Many employees will lose the 30%-ruling per the end of 2020
This article was originally published on fiscaalconsult.nl on 16 October 2020
The transition period for ‘old’ 30%-ruling holders will end per the end of this year. This means that many employees will lose the 30%-ruling per January 1, 2021. We are happy to explain the most important tax consequences and tax planning opportunities.
At the end of 2017, the Dutch government presented a plan to reduce the maximum duration of the 30%-ruling. These plans resulted in an announcement from the Dutch government in the beginning of 2018 to reduce the maximum duration of the 30%-ruling from eight to five years. This change in legislation entered into force as per January 1, 2019 and initially, no transitional law was planned for existing cases. This meant that the reduction would not only apply to qualifying employees that relocated to the Netherlands after January 1, 2019, but also to employees that were already benefitting from the 30%-ruling before that date. On October 15, 2018, the Dutch government introduced transitional law for the employees for whom the 30%-ruling would end in 2019 or 2020 as a result of the shortening of the maximum duration from eight to five years. The transitional law gave many employees, for whom the 30%-ruling would otherwise end per December 31, 2018, up to two more years to benefit from the 30%-ruling. This transitional period will expire per the end of this year. What are the most important tax consequences and tax planning opportunities for the employees that will lose the 30%-ruling per January 1, 2021?
What are the most important tax consequences?
As of January 1, 2021, the 30%-ruling cannot be applied on the employees’ employment income anymore as a result of which the net income will decrease. The employees with an annual employment income of more than € 70,000 will be hit hardest since this group is subject to tax at the marginal income tax rate of 49,5%. Another important change is that these employees will lose the partial non-resident status as per 2021. This means that these employees will have to declare their worldwide savings and investments (Box 3) and have to pay income tax in case the value of the worldwide savings and investment exceeds the threshold of € 50,000, or € 100,000 in case the employee has a fiscal partner.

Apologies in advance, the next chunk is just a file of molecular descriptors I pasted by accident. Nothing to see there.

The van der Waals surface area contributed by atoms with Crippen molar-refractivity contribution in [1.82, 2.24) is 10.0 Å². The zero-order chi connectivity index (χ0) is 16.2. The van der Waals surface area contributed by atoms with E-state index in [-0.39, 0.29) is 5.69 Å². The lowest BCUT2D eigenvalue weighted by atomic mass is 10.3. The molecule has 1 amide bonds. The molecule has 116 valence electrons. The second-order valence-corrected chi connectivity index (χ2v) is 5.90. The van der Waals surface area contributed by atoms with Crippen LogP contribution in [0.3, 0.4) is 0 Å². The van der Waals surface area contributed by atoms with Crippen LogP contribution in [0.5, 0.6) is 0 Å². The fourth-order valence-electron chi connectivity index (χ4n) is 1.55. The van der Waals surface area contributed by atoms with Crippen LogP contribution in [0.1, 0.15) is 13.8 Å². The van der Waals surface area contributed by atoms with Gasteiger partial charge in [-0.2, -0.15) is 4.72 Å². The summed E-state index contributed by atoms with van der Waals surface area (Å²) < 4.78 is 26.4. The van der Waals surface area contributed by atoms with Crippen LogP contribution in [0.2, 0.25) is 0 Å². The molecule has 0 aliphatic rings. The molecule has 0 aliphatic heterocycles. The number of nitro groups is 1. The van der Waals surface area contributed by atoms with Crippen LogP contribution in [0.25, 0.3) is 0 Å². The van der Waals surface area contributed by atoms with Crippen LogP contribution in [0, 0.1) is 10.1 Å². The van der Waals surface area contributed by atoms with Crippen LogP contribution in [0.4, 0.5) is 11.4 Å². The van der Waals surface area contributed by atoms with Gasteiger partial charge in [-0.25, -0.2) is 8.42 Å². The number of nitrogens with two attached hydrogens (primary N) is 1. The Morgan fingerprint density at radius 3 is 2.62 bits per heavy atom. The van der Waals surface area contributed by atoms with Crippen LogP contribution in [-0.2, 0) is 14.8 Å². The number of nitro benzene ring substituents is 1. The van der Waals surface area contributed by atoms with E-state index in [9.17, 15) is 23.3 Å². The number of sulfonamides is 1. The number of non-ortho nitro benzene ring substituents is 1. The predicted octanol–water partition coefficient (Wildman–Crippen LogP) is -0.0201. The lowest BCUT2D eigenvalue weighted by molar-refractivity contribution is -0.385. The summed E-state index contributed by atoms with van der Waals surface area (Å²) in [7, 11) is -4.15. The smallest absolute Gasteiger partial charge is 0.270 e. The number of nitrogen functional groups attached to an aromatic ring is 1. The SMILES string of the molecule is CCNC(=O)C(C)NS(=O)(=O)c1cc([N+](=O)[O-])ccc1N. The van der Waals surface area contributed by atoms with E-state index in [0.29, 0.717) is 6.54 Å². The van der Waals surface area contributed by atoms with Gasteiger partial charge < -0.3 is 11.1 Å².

What are the tax planning opportunities?
The expiration of the 30%-ruling will have a negative impact on the employees’ net spendable income and wealth tax position. Below are a few tax planning opportunities this employee can think of:
- If the employee is entitled to an annual bonus payment that is normally paid out in 2021 (but relating to the year 2020), it is advisable to explore whether it is possible to already receive the annual bonus payment in December 2020. As the 30%-ruling expires by December 31, 2020, the 30%-ruling cannot be applied anymore on salary payment(s) that will be received after this date (even on payments that are relating to the year 2020, such as an annual bonus).
- The taxation on income from savings and investments (Box 3) in the Netherlands is based on a deemed return on net assets (assets minus debts). The deemed return is determined progressively using three brackets and can increase to more than 5%. The deemed return is eventually taxed at 31%. There are several ways to structure personal savings and investments more beneficial from a tax point of view. If the savings and investments reached a certain level, it can be interesting to setup a BV (limited liability company) and transfer savings and investments to the BV. By doing this, the income from savings and investments (Box 3) will decrease with the amount which is deposited in the BV. The capital that is held in the BV is taxed at actual return on investment against a lower corporate income tax rate and/or a dividend tax rate. Another option would be to invest savings into real estate property to generate a higher return on investment.
It needs no explanation that the group of employees that will lose the 30%-ruling per the end of the year will suffer a financial loss, but this should not preventing this group to look for opportunities in order to minimize this loss. If you would like to receive further information about the tax consequences and/or would like to know more about the tax planning opportunities in your specific situation, please do not hesitate to contact us. We are more than happy assist and think of a tailor-made solution for you!
This publication has been created in collaboration with mr. Daniel van den Helder, a colleague of mine.
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